• you struggle to say “no”

  • you laugh less than you used to

  • you feel like everything is urgent

  • you feel like there aren’t enough hours in the day.

  • no matter how well you count calories and exercise, you struggle to lose weight (I’m not suggesting you count calories, but rather that you see this as a sign that stress may need to be addressed)

  • you crave sugars and/or starches (carbohydrates)

  • you love coffee, energy drinks — anything that contains caffeine — although sometimes you notice they make your heart race

  • you don’t wake up feeling restored or with good energy

  • if you don’t go to sleep by 10pm, you get a second wind and end up staying awake until at least 1am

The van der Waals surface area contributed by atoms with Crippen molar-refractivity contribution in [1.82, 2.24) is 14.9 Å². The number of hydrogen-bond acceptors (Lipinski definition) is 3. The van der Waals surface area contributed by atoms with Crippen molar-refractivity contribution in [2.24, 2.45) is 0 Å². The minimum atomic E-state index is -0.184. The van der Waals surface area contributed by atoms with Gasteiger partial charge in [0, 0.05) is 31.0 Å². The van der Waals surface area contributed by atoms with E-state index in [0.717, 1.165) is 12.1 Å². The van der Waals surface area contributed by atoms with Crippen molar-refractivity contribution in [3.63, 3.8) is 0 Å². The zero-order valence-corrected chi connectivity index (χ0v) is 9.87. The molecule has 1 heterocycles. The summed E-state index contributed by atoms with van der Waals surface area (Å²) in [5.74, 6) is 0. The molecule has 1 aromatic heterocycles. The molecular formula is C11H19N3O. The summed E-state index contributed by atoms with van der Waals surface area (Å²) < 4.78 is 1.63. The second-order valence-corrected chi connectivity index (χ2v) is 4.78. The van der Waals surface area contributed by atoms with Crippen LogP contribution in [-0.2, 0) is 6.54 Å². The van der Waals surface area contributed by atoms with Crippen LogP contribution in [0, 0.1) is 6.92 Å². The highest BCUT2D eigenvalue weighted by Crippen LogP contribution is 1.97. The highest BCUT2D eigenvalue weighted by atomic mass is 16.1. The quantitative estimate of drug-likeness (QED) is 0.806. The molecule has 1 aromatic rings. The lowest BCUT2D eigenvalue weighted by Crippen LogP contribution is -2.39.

• you regularly feel tired but wired

  • your breathing tends to be shallow and quite fast

  • you experience “air hunger” (and other causes for this have been ruled out)

Ideas to help you better support your nervous system:

When you understand how your nervous system works, then you start to see what it needs, and I hope the following solutions will help you put that information to good use.

  • embrace a restorative practice

  • commit to a regular practice of diaphragmatic breathing

  • instead of focusing on eating less sugar, focus on eating more dietary fats from whole foods and/or green vegetables

  • decrease or omit caffeine for four weeks (or two menstrual cycles if you experience PMT and/or period pain), and if you then feel much calmer, keep off the coffee, or switch from coffee to green tea, so that you consume smaller amounts of caffeine buffered by the effects of theanine in the green tea